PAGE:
Risks of exposure to X-rays in patients undergoing long-term treatment for scoliosis.


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Abstract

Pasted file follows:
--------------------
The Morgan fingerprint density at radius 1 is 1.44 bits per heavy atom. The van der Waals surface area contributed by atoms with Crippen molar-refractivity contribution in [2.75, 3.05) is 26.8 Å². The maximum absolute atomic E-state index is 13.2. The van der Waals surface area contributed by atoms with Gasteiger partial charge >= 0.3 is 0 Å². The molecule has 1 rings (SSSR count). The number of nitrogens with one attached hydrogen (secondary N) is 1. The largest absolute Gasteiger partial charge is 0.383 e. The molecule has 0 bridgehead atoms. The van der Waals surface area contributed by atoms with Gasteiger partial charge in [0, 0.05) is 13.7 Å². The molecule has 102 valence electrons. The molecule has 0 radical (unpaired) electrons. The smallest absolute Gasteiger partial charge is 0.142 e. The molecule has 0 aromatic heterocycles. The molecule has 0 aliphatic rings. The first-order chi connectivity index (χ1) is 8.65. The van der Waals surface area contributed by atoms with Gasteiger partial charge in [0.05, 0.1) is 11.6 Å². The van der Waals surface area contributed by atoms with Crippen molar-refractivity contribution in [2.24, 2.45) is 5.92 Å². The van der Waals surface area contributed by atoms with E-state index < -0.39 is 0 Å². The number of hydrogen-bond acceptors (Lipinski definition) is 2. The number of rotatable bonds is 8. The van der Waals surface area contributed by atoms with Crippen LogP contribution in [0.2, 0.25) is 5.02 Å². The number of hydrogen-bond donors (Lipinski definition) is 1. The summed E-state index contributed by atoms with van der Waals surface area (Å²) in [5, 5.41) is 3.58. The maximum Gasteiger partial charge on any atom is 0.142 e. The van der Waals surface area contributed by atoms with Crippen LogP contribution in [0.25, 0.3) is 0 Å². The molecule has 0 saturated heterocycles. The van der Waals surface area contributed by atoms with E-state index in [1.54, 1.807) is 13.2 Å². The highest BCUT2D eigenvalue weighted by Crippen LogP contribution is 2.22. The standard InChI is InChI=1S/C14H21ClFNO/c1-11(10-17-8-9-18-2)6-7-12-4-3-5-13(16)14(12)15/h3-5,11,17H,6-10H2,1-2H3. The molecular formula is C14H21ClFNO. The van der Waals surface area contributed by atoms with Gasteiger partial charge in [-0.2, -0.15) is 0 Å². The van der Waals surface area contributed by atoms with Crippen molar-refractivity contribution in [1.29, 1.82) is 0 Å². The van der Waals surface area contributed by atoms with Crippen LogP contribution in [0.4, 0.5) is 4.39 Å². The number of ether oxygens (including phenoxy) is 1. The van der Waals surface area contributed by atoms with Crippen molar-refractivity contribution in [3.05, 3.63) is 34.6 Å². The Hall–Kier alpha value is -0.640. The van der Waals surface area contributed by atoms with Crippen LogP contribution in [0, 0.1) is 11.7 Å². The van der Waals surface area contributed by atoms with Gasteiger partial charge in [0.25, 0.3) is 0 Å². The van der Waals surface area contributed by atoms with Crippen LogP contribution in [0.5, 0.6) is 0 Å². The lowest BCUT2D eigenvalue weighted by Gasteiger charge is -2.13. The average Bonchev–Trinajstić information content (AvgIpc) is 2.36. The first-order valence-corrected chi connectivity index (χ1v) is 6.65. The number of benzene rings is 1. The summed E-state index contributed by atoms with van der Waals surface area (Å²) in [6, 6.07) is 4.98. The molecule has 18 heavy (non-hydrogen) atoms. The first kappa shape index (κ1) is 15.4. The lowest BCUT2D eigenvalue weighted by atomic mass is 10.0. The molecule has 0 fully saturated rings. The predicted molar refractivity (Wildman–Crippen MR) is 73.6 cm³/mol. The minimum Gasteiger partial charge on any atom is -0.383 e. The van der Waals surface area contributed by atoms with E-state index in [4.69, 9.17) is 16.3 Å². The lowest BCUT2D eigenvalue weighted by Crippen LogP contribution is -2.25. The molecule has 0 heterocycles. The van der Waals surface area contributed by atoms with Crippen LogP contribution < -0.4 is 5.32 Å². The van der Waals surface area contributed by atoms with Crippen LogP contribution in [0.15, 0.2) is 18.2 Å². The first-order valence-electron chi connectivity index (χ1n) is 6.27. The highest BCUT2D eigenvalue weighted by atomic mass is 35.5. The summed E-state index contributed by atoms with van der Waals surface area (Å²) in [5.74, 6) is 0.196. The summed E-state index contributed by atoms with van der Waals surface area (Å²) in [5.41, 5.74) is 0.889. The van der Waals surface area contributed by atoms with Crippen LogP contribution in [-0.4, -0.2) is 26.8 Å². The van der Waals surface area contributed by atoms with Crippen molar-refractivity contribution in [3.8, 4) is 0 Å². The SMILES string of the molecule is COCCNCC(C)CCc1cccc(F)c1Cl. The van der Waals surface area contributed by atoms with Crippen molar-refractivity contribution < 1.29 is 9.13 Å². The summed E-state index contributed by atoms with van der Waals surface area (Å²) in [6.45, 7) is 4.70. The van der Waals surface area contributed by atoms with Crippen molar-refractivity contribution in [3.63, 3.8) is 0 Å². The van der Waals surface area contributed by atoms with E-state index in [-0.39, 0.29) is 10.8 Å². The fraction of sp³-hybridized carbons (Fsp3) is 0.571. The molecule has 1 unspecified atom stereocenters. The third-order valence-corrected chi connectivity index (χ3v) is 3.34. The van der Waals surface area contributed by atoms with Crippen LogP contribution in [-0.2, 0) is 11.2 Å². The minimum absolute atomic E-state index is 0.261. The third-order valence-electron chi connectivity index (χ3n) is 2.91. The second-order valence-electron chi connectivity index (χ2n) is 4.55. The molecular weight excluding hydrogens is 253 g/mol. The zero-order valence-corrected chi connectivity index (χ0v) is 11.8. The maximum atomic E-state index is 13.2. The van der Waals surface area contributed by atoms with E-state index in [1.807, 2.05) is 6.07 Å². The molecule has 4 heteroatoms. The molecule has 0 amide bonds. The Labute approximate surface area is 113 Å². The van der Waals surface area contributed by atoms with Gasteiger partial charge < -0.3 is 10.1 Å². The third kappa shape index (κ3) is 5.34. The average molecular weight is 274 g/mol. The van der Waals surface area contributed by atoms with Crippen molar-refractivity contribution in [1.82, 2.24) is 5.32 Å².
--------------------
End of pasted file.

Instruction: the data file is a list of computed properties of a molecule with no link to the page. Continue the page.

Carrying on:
Thirteen healthy teenage girls with idiopathic adolescent scoliosis were studied using multiple thermoluminescent dosimeters while undergoing standard diagnostic roentgenograms. Average organ doses for each anteroposterior and lateral examination were calculated for bone marrow, gastrointestinal tract, lungs, breast tissue, and gonads. Given an average of twenty-two roentgenograms over a three-year Milwaukee brace-treatment program, the increase in organ carcinogenic risk due to x-ray radiation ranged from 3.4 to fifteen per million (1.3 per cent to 7.5 per cent), except for breast tissue which increased from 140 to 290 per million (110 per cent). Using posteroanterior rather than anteroposterior exposures reduced the increased risk to 5.3 per million (3.8 per cent). The genetic risks of scoliosis roentgenographic studies were considered to be negligible, especially with gonadal shielding and infrequent roentgenograms made every three to four months. Good technique and judicious ordering of roentgenograms added significantly to the safety of the patient.

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